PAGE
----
The Do's and Don'ts of Drowning Bikes



April showers bring May flowers… along with flooded trails and water crossings which lead to drowned bikes. Many riders do not think about what to do if they flood their bike until after it has become a submarine; do not be one of those people. I have become familiar with the process, having resurrected somewhere around ten bikes now, and I'd like to share my wisdom with you.


Whoops.


• Don’t drown your bike in the first place

The best advice is to simply avoid drowning your bike in the first place (helpful, I know). Your bike will run with the exhaust submerged but it will cause it to bog; adding some throttle to prevent stalling will keep you underway. This mostly pertains to adventure bikes with low slung exhausts, but you would be surprised how deep you can take a DRZ before enough water gets into the airbox to kill it.


Things are starting to go wrong for Brad here. Some quick thinking can save a lot of trouble.


• Do kill your engine before it takes on water

Lets say you couldn’t resist the water crossing and something went wrong: the bike is going down! Try to kill the engine before it sucks the water in. Water is essentially incompressible, so you do not want your motor attempting to compress it; something must give, and it won’t be the water.

• Don’t try to immediately start the bike

Likewise, you must refrain the irresistible urge to immediately thumb the starter after retrieving your bike out of the water. Push your bike back to dry land to assess the situation before making any attempts to start lest you risk costly motor damage. Yes, many people ignore this step and avoid catastrophic failure, but in this case it is better to be safe than sorry. I have seen very few cases of bent rods, but many cases of bikes burning excessive oil after cranking a motor filled with water.


This bike was submerged for over a minute allowing it to take on serious amounts of water.


• Do check the air filter and airbox for dampness

The best place to start is to open your airbox and check if the air filter is wet. If you took only a quick splash in a shallow creek you may get lucky and find a dry filter and airbox: go head and fire it up. For the not so lucky it is time to pull the filter and start drying it. Wring the filter the best you can and let it sit in the sun while you continue onward with unflooding the bike.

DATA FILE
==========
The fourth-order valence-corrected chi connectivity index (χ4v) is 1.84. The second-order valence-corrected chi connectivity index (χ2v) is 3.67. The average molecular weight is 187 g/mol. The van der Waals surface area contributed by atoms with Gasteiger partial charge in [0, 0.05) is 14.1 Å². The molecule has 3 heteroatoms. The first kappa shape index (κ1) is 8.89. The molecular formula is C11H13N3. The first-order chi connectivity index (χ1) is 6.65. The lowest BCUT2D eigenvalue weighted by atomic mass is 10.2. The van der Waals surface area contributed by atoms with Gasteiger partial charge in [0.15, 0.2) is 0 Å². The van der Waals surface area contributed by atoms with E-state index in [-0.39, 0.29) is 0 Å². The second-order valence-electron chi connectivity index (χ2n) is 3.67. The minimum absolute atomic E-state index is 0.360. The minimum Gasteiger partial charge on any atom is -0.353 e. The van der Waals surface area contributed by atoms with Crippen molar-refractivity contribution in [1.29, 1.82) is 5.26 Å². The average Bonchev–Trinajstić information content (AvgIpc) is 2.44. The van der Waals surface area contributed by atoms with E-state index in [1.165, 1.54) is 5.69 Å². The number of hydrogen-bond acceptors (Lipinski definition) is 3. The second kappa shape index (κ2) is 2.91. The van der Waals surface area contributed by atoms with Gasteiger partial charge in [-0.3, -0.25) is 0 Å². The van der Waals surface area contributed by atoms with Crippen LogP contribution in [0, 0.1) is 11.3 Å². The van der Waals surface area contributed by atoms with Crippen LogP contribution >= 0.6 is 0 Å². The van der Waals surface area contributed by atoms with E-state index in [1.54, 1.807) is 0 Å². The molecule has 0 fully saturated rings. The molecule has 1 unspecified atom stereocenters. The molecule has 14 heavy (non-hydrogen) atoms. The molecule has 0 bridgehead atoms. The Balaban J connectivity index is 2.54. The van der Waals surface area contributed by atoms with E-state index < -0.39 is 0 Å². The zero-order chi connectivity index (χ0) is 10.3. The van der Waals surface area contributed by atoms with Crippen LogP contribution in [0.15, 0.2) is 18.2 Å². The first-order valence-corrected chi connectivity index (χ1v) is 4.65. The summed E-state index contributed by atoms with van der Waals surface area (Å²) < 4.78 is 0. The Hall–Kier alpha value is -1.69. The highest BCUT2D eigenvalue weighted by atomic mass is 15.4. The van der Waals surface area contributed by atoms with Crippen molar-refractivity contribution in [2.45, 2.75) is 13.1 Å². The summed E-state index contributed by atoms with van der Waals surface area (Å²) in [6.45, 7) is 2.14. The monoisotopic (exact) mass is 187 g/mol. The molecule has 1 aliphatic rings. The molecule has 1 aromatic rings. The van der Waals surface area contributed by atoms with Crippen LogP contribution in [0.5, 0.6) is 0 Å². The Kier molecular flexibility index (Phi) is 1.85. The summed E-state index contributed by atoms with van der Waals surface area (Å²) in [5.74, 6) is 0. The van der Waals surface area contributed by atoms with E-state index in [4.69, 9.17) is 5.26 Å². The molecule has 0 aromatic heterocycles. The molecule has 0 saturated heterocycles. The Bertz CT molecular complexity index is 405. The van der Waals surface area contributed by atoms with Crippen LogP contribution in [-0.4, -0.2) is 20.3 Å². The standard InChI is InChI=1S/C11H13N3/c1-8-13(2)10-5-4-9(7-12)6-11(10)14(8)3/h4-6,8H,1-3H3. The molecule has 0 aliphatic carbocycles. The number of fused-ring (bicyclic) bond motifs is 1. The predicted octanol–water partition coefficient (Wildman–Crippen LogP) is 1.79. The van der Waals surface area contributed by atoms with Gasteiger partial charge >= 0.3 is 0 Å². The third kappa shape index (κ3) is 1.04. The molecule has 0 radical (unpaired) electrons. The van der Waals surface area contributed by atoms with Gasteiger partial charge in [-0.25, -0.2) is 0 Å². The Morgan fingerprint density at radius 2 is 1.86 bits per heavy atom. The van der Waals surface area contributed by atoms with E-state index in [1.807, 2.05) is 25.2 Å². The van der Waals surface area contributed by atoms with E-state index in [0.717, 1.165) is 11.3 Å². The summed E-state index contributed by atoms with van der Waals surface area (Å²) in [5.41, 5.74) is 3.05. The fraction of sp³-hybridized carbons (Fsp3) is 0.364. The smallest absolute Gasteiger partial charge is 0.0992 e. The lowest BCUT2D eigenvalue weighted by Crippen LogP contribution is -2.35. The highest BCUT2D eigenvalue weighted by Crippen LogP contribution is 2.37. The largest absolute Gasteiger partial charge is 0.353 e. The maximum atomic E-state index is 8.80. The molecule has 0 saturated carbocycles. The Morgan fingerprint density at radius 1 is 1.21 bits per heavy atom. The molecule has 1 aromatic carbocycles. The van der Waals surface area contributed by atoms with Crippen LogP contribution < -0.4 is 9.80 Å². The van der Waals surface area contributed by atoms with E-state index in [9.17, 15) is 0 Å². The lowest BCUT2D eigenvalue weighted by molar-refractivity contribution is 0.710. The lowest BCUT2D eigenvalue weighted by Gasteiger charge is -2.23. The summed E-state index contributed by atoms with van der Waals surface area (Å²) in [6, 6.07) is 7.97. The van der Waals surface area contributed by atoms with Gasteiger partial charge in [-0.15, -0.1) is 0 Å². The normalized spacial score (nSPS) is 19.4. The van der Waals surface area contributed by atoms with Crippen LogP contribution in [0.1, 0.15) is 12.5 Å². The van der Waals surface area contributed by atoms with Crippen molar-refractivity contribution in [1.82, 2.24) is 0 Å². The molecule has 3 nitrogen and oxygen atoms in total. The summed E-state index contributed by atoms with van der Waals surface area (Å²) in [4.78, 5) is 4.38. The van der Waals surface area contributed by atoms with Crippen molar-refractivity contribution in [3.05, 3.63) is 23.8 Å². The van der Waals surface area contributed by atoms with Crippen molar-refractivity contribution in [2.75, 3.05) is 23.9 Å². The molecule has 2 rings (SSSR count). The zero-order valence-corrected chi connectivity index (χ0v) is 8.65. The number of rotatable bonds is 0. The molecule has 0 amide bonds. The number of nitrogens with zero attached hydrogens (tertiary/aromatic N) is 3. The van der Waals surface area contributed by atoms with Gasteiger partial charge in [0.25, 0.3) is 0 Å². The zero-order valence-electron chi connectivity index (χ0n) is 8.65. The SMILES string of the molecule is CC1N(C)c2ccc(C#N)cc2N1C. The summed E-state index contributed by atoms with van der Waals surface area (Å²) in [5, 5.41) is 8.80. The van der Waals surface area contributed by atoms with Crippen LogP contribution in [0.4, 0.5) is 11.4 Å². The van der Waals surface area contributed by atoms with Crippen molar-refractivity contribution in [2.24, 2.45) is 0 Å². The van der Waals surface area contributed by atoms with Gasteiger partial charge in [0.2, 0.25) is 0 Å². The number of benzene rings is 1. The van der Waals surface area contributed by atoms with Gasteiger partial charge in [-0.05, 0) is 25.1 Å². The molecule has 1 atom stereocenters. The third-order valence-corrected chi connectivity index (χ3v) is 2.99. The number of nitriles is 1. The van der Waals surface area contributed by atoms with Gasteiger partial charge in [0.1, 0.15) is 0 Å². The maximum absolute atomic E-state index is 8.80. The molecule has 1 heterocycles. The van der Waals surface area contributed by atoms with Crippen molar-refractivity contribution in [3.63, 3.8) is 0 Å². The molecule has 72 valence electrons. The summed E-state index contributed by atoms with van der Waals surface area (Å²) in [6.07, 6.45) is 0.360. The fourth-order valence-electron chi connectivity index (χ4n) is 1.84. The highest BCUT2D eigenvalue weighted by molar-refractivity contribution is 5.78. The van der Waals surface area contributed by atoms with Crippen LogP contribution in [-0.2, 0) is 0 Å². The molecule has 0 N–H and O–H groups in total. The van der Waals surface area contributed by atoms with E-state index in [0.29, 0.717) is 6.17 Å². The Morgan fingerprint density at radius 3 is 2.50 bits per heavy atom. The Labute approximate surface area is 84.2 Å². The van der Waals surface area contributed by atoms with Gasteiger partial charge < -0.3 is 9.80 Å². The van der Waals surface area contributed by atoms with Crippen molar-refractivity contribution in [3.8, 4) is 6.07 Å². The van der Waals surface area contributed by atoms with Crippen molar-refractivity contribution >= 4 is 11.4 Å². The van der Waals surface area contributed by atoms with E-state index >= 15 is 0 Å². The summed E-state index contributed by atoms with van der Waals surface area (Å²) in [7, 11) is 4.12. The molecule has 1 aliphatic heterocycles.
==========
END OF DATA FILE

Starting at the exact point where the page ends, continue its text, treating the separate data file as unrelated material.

Improvised attempt at draining water from the throttle bodies and cylinders.


• Do remove water from the crankcase

If you believe the bike has taken on significant amount of water, such as if it was completely submerged, then it is likely that your crankcase is filled with water. Check your sight glass to glean some information: if you managed to shut off your motor before taking a swim there is a good chance the oil and water are separated, if not it will look like your motor is filled with chocolate milk. Likewise, you can remove your oil fill cap to check is the case is now filled to the brim. If it is filled with water (or a nasty milkshake mix) you will want to address that first. If you are lucky (or patient) the oil and water will separate with the oil rising to the top; this will allow you to open your drain bolt, drain the water, and immediately plug it as soon as you see oil come out. If your motor has mixed up the oil and water, it is likely to stay that way and you really should flush the mixture and fill with fresh oil before continuing but sometimes you have to do what you have to do to get back to civilization.


Time to pull the plugs before turning the motor over.


• Don’t crank the motor with the spark plug(s) in yet

Remove the spark plug(s) before attempting to turn the motor over. Even though you drained the water from the crankcase there will still be some water in the cylinder(s); remember that water is incompressible thing we talked about? With the spark plug(s) removed turn the motor over until you no longer see water being expelled, then hold a rag or piece of cloth over the plug hole and turn it over more to see if it is still spraying a mist. Once you are sure no more water vapor is spraying reinstall the plugs after drying them first. With a dry air filter and dry plug(s) installed, and water removed from the crankcase, you are finally ready to start the bike and continue on your way!

• Do flush your oil again when you get home

Be sure to flush and replace the oil when you get home as it will continue to mix with the residual water inside the motor. Start the bike and let it get warm or go for a short ride and check oil condition again: if the oil looks milky you need to flush it again. Repeat this until the oil looks a normal consistency.


Carrying the tools to revive your bike can be crucial when off the beaten path.


• Don’t leave home without tools and a plan

Depending on the bike, and how much water it took on, it can be a two-minute process (2-stroke dirt bike) or two plus hours (multi-cylinder ADV bike) to get going again so be sure to have a plan before hitting the trails or going on an adventure. For example, I carry oil, spark plugs, and all the tools I need to work on the bike when I go on multi-day adventure rides in remote places so that I can continue on when I drown my bike, however, if I drown my dirt bike on a typical trail ride my plan usually consists of pushing it back to somewhere accessible by truck so that I can grab my tools or just take it home to work on. Over the years I have stopped to help several riders who were unsuccessful in enacting their plan of “don’t drown the bike” and had neither the knowledge or tools with them to save themselves from being stranded.


Have fun blasting those water crossings without fear!


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